How to Navigate Bing Like a Boss

How to Navigate Bing Like a Boss

What if there was a better alternative to Google?

Bing is actually a powerful and versatile search engine that can help you find just about anything. But in order to get the best of Bing, you need to know how to use it.

With our comprehensive guide, you'll be navigating Bing like a boss in no time at all!

What Is Bing?

We've put together an awesome guide for using Bing. Before we go any further, though, it's important to define exactly what Bing is.

Bing is a search engine created by Microsoft. It provides a viable alternative to Google while offering additional benefits, including a robust Microsoft Rewards program (more on this later).

Like any other search engine, though, Bing has a number of special features that can help you narrow things down and get the results you're looking for. Learning these tricks can save you a lot of time and improve your overall navigation experience.

Now that you know a bit more about what Bing is, let's explore the ways to get the most out of it.

Search by Quotation Marks

Most of the time, we search for phrases by simply typing out the words. However, there is a built-in flaw in this plan!

Search engines will find you all results that have those words somewhere on the page. So while you may be searching for a specific phrase, you'll get thousands of results that do not have that phrase.

Instead, you can Bing search by putting the phrase in quotation marks. This tells the search engine to only bring you results with those exact words in that exact order.

Just be careful: the longer your phrase search, the fewer the results.

Search by Word Proximity

If you have an exact phrase to search for, that really narrows things down. But what if you don't know the exact phrasing?

You can actually use Bing to search by word proximity. For example, type out awesome near: 5 SEO tells the engine to only bring results where "awesome" and "SEO" are within 5 words of each other.

This is great because not every site will use the phrase "awesome SEO." But searching by proximity can find results where they wrote "awesome and impressive SEO" or "SEO that is truly awesome."

Just type out one word followed by "near" and a colon. Then, put the number in (this represents how close words should be) and the second word.

Search by Site or Domain Name

On a typical web search, you get results from just about everywhere. And this can be both a good and a bad thing.

For example, casting a wide net means you'll get more results. But it also means you'll get plenty of results that aren't relevant to your search.

One way to narrow things down is to narrow by domain name. If you search for something like SEO site:edu, you will only get results from domains ending in .edu (such as college and university websites). You can do the same to limit results to .gov, .org, and plenty more.

That's a great way to cut out the .com sites and get more objective information. Once you have a site picked, you can type out site and then the web address to search for terms only within that website. Example: site: SEO.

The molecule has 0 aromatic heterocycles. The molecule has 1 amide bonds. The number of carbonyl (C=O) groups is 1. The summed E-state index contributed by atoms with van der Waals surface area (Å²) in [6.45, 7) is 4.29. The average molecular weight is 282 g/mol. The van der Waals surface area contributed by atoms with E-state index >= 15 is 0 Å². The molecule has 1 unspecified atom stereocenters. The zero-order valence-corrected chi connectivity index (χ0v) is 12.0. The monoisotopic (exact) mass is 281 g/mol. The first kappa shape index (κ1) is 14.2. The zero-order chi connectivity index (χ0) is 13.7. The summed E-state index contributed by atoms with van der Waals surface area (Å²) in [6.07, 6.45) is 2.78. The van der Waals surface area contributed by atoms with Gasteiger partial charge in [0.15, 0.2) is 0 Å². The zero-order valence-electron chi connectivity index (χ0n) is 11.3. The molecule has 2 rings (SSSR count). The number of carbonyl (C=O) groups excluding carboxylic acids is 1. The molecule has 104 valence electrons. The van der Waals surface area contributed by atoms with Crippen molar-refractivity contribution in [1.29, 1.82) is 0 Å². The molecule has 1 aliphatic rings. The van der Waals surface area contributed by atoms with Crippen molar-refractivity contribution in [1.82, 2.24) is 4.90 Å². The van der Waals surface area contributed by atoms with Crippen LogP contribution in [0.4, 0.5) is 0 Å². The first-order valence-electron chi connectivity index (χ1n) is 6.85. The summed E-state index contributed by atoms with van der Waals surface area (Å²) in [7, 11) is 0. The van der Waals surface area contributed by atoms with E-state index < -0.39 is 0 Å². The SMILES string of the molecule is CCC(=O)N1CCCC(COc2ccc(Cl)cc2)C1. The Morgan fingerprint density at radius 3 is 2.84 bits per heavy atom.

Keep in mind this trick works particularly well for websites that don't have their own search engine (or that have really bad ones). 

Search by File Type

Need a particular type of file? This is pretty common when you're researching something and hoping to find a helpful PDF.

To get the results you are looking for, you can type filetype and then the file extension followed by the term you are looking for. Example: filetype:pdf SEO.

You can try this with other file types as well. Trust us: this will revolutionize how you conduct online research with Bing!

Search by Locations and Languages

Another double-edged sword of online searching is that you get results from all over the world. That can actually be annoying when you are trying to narrow things down by location or even language.

Fortunately, you can do just that with Bing. If you type out loc and a colon followed by a destination (such as UK), you can then search for terms and only get results from that area. As an example, loc:UK SEO.

You can do the same thing with language, too, by simply replacing "loc" with "language." Narrowing things like this can help you find local services or simply plan your next vacation.

Search by IP Address

This next tip is pretty niche, but it's good to know. With Bing, it's possible to narrow down your search results by a particular IP address.

If you know an IP address, you can simply type out IP, colon, and then the address. At this point, Bing will find all of the results that share this particular IP address.

If you're setting up your own website, this can be a quick way to make sure everything looks in order online.

Don't Forget Your Rewards!

Still not sure if you should use Bing? We've got three magic words that may change your mind: "they've got prizes."

If you have (or sign up for) a Microsoft account, you can register for the Microsoft Rewards Program. This lets you earn cool prizes simply for using Bing!

After you sign up, you can earn points by searching Bing. You can also get points by completing polls and surveys and even using services like Xbox Live.

Once you have enough points built up, you can redeem them for things like gift cards to Amazon and a number of other places. And while the program won't make you rich, it's cool to get rewarded for what you were already planning to do: search the internet.

The Next Move

Now you know how to use Bing to find the best sites. But do you know who can help make your own sites even better?

We help people just like you find the writers, artists, and SEO specialists you need. To see how we can help you find top talent, check out our services today!

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